With $450M invested, Staten Island’s New York Wheel is a no go

Posted On Tue, October 23, 2018 By

Posted On Tue, October 23, 2018 By In Policy, Staten Island

Staten Island’s New York Wheel project, SIAdvance reports, is dead. Cristyne Nicholas, a spokesperson for the project, has announced that the would-be world’s tallest Ferris wheel, dreamed up to anchor the redevelopment of the borough’s North Shore, will never be a reality. “After years of planning, the developers of The New York Wheel announce, with great disappointment, that the dream of building a world class attraction in Staten Island will unfortunately not come to fruition,” Nicholas said. Construction on the privately-funded project that has been in the works for over half a decade was halted in May of 2017.  $450 million had already been invested in the 630-foot Ferris wheel, which was originally scheduled to open in October of 2016. The total cost of the project was estimated at nearly $1 billion.

The latest snag was a court battle with former contractor Mammoet-Starneth over rights to the Wheel parts. In September the fraught project had filed a motion for an order approving an amendment in Delaware Bankruptcy Court that gave the project a standstill deadline of January 7, 2019. The amendment stated that if the Wheel had not ended the agreement by Tuesday, the developer would give up rights to the Wheel parts.

6sqft checked in on the project in May, when it was scrambling for funding to restart work. A bankruptcy court stipulation had given the project 120 days to find the required funds and hire a new contractor. That blow came after the project’s design team walked off the job last June amidst a “bitter pay dispute” with the developer. The project had been plagued by cost overruns and delays from the beginning, despite lofty ambitions of being a major revenue generator and attraction for Staten Island.

Though the project was being built on city-owned land, it was completely funded by private investors. The Wheel’s developers had recently asked the city to provide tax-exempt bonds to help get work started, but Mayor De Blasio refused to make the tax-free bonds available, saying that he didn’t think the project was economically viable.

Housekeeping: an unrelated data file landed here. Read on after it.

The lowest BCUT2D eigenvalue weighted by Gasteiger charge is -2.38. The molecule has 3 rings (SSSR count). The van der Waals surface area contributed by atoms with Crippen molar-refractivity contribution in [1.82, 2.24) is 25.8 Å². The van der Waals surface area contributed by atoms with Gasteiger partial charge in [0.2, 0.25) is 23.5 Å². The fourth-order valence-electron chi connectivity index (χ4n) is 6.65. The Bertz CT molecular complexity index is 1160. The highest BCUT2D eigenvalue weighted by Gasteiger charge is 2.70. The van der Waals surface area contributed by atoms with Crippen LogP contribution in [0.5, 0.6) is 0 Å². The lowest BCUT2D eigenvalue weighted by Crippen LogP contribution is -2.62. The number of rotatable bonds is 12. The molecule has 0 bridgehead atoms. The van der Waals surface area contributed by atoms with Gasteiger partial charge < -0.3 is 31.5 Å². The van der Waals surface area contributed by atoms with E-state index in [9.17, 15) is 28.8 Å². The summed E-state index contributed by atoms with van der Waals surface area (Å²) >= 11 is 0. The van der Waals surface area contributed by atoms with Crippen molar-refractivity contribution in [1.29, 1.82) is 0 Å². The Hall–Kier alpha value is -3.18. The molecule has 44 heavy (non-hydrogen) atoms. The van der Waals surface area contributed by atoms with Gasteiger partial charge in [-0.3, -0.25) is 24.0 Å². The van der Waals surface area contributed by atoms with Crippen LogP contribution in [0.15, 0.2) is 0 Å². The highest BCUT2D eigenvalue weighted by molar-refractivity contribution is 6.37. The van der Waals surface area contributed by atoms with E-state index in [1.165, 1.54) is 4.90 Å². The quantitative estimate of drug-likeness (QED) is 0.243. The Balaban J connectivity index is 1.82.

Members of EB-5 immigrant investor program CanAm Enterprises, who made a $206 million investment in the project, said they will work to see their investors through the immigration process that was part of the deal.

Nicholas said, “The developers of The New York Wheel are proud to have delivered a state-of-the art, modern 325,000 square-foot garage structure, providing up to 950 deeply discounted commuter parking spaces, a turnaround area for 12 motor coach buses, and the MTA Railroad Right of Way decking to connect the site to Richmond Terrace, allowing pedestrian access to the waterfront along Bank Street that was previously shut off to the public.”

Stephanie Báez, senior vice president of public affairs for the New York City Economic Development Corporation (NYCEDC), said, “The NY Wheel was an ambitious venture. While the developers were unable to secure the necessary funding for this project, the city is committed to working with the community and local stakeholders to determine potential uses for the Wheel site.”

[Via SIAdvance]

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